Salary Reform – Part 3

Hurdles

In my last post I named what I think would be the highest hurdle, what would the equal compensation be? But there are other hurdles that would need to be jumped as well.
  1. Would it be one salary for all or would there be increases given because of length of ministry?
  2. Would this be sustainable without huge conference reserves? Not every church right now pays out their apportionment, clergy benefits, and pensions out at 100%. What makes us think that if we removed the salary part of the local church budget that they could and would willingly pay the additional costs to the conference?
  3. Power and control would be taken away from the larger churches who can afford those higher salaries. They could not longer, by giving out such high salaries, guarantee they would receive the ‘best’ ministers in the conference.
  4. Would this truly remove the competition between clergy? I doubt it but it would remove a large chunk of it, since people feel passed over when one of their colleagues gets a ‘better’ appointment sooner with a higher salary.
There are many more hurdles but these are the ones that come to the forefront of my mind. What would you add?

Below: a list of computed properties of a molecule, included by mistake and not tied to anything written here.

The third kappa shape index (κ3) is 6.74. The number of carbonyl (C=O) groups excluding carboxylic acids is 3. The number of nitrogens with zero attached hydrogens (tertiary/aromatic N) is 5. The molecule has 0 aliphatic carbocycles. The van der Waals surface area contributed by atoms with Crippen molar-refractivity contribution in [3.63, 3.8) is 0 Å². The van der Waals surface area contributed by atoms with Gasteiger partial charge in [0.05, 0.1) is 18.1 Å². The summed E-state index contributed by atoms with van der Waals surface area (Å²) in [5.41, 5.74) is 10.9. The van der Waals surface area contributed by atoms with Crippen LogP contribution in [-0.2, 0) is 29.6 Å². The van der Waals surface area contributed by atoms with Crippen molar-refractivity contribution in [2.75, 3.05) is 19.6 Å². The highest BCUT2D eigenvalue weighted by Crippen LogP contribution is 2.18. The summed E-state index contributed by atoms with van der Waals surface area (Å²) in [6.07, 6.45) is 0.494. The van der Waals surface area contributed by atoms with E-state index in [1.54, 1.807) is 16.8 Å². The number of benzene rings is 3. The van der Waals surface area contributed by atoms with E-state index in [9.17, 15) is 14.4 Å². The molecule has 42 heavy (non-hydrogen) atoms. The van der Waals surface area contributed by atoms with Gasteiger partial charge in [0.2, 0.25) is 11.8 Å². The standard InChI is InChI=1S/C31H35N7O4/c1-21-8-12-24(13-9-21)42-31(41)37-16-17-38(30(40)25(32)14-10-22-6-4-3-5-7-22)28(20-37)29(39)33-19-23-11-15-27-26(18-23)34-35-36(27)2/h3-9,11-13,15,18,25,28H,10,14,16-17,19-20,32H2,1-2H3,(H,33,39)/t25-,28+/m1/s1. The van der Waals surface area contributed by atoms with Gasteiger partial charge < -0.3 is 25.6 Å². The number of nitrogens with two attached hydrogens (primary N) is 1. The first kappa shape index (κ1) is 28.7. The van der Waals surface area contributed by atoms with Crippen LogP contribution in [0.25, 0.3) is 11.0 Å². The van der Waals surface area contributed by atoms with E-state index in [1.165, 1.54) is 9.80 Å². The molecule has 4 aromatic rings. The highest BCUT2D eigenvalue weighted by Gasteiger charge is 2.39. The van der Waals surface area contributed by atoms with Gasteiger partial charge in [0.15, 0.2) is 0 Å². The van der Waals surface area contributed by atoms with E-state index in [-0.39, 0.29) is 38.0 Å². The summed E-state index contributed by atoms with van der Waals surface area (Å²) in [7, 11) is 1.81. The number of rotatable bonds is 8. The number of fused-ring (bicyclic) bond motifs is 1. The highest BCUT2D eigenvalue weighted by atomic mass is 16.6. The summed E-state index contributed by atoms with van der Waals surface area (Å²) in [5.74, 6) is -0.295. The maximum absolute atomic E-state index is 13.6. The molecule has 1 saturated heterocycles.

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2 thoughts on “Salary Reform – Part 3

  1. Some great ideas here. I also pastored in the British Methodist Church after seminary, and was also impressed by the salary structure. I would love to see clergy salaries more standardized, too, for the same reasons you have elaborated.

    I suppose that salaries would have to be set per Annual Conference, and included in Conference apportionments. Then the AC would cut the salary checks and pay the pastors. In this way, the large churches would help pay for the salaries of those pastors who are serving small churches.

    Have you had any other responses?

    Wes Magruder

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  2. Thank you Wes for your comment. No I have not heard from anyone else but it was good to get thoughts out of my head and somewhere.

    Thanks for reading.

    Like

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